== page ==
The Good Neighbor Awards recognize REALTORSŪ who've made an extraordinary commitment to improving the quality of life in their communities through volunteer work. Five winners will receive $10,000 grants for their cause. The 2009 deadline will be May 22.
2008 Good Neighbor Finalists Announced
Oral Lee Brown Oral Lee Brown Foundation
A Promise Kept
Oral Lee Brown created opportunity for kids who had little.
BY SARA PULLAN GEIMER
One sunny afternoon in November 1987, a little girl in pigtails stopped Oral Lee Brown on the street and asked for a quarter. Brown didn't have any change, so she walked with the girl to the corner store to buy her a treat.
She expected the girl, who looked about 8, to head straight for the candy. But the child instead chose staples: a loaf of bread, some cheese, and bologna.
Outside, Brown asked the little girl, "Why aren't you in school?" She only shrugged. Brown asked: "Don't you go to school?" Her answer: "Sometimes." Then the light changed, and Brown watched her walk away.
Brown never saw the girl again, but she couldn't shake the feeling that the children in her blighted East Oakland, Calif., neighborhood were in trouble, and someone had to help. Working with her minister and a local school principal, Brown found a way. She "adopted" a first-grade class at nearby Brookfield Elementary School. There, she made a promise to the students: "Stay in school and I'll send you to college."
At Brookfield student scores were among the lowest in the country, and crime was more real to the students than college. "I bet you every one of my babies could tell you about somebody they've seen get killed or at least get shot," says Brown. "It was a challenge to just survive--let alone get an education."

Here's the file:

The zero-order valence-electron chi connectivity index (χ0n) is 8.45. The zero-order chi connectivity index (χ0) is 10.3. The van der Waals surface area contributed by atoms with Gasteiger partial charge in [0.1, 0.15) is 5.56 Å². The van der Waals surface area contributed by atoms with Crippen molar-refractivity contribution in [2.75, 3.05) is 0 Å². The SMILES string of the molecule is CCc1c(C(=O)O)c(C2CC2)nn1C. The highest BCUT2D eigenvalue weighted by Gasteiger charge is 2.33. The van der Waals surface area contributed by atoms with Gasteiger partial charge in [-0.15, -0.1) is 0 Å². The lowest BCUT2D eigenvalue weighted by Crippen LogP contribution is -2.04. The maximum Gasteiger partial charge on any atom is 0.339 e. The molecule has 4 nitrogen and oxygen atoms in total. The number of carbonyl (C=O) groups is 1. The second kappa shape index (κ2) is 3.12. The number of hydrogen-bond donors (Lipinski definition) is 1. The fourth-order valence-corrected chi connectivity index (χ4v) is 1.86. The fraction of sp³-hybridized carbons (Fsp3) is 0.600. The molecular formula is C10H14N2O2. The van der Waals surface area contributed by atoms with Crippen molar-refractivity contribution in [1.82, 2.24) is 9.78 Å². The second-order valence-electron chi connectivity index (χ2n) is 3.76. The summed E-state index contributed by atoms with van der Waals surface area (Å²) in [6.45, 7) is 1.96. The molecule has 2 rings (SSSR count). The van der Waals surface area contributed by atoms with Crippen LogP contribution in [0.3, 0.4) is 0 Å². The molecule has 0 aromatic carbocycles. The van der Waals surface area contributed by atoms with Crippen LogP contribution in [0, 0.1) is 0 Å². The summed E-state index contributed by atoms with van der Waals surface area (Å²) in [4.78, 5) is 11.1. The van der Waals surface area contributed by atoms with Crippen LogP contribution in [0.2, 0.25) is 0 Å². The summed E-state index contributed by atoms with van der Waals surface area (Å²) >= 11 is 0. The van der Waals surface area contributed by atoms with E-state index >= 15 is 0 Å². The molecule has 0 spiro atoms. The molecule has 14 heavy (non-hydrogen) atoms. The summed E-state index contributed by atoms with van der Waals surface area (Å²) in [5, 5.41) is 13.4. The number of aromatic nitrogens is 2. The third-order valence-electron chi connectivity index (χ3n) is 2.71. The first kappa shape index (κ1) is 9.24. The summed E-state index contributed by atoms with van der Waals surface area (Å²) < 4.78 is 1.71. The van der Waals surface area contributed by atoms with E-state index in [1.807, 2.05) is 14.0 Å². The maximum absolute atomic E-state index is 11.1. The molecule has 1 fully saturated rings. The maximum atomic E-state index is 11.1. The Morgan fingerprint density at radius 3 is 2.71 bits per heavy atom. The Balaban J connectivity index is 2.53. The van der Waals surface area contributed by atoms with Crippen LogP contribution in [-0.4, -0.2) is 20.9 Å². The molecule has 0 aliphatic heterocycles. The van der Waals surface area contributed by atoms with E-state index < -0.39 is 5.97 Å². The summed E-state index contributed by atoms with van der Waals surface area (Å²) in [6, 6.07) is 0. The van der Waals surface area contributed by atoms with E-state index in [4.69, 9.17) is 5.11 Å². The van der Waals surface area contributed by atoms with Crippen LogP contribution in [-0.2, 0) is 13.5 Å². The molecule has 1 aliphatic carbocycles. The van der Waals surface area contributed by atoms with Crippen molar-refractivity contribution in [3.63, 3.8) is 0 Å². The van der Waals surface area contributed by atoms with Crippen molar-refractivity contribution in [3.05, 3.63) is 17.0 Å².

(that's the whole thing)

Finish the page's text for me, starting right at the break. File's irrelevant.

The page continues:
Most of the children in Brown's adopted class lived in poverty. Only four had fathers at home.
With her promise, Brown became benefactor, mentor, and second mother to 23 first-graders. She began with regular visits, Saturday tutorials, and parent meetings. She tracked each child's attendance and grades; brought gifts; and purchased supplies.
To prepare for the colossal tuition bill, Brown put $10,000 of her own money into a trust account each year. It wasn't easy money: In 1987 she was earning $45,000 a year as a real estate broker. She also held fundraisers every year--with mediocre results, until
recent corporate donations bumped the college fund to $579,000. To reach graduation day, Brown still needs to raise about $350,000, she says.
Getting together the tuition money hasn't been Brown's only hurdle. She has sometimes filled more basic needs. "I agreed to send these kids to college--I didn't agree to raise them," says Brown, who reared three daughters of her own. "But when a child calls
me and says, 'Mrs. Brown, I can't go to school tomorrow because I don't have any shoes,' I have no other choice but to leave my office, pick him up, and take him to get shoes."
Thirteen years since she made her promise, both Brown and her first-graders have kept their end of the bargain: 19 are in their second year of college, and others are in junior college, cosmetology school, and cooking school. Only one member of that class failed to cash in on Brown's promise. He died, when he was 13, playing Russian Roulette.
Brown finds strength from her past. "I grew up in rural Mississippi having nothing in terms of the material things in life. But what I did have was a solid foundation, a mother and father who gave me all of their love."
That's what she's tried to give for 13 years, through field trips to a farm, camping trips, Christmas presents, and, later, career counseling. A few years ago, she took the high-schoolers to Atlanta to visit colleges. Last year, she attended graduations at nine different high schools, and she personally accompanied each student to college.
Brown's dedication isn't lost on the children. "She's always been 100 percent behind me," says LaTosha Hunter, 19, who's majoring in accounting at Alcorn State University in Mississippi. "When I didn't make the dean's list last semester, I thought she'd be disappointed in me. But instead she said, 'Now you have a goal to strive for.' That really made my day."
Despite her successes, Brown has never stopped wondering about the girl who asked her for a quarter. "If I had one wish," she says, "it would be for a young lady to come up to me and say, 'I'm that little girl, and I'm okay.'"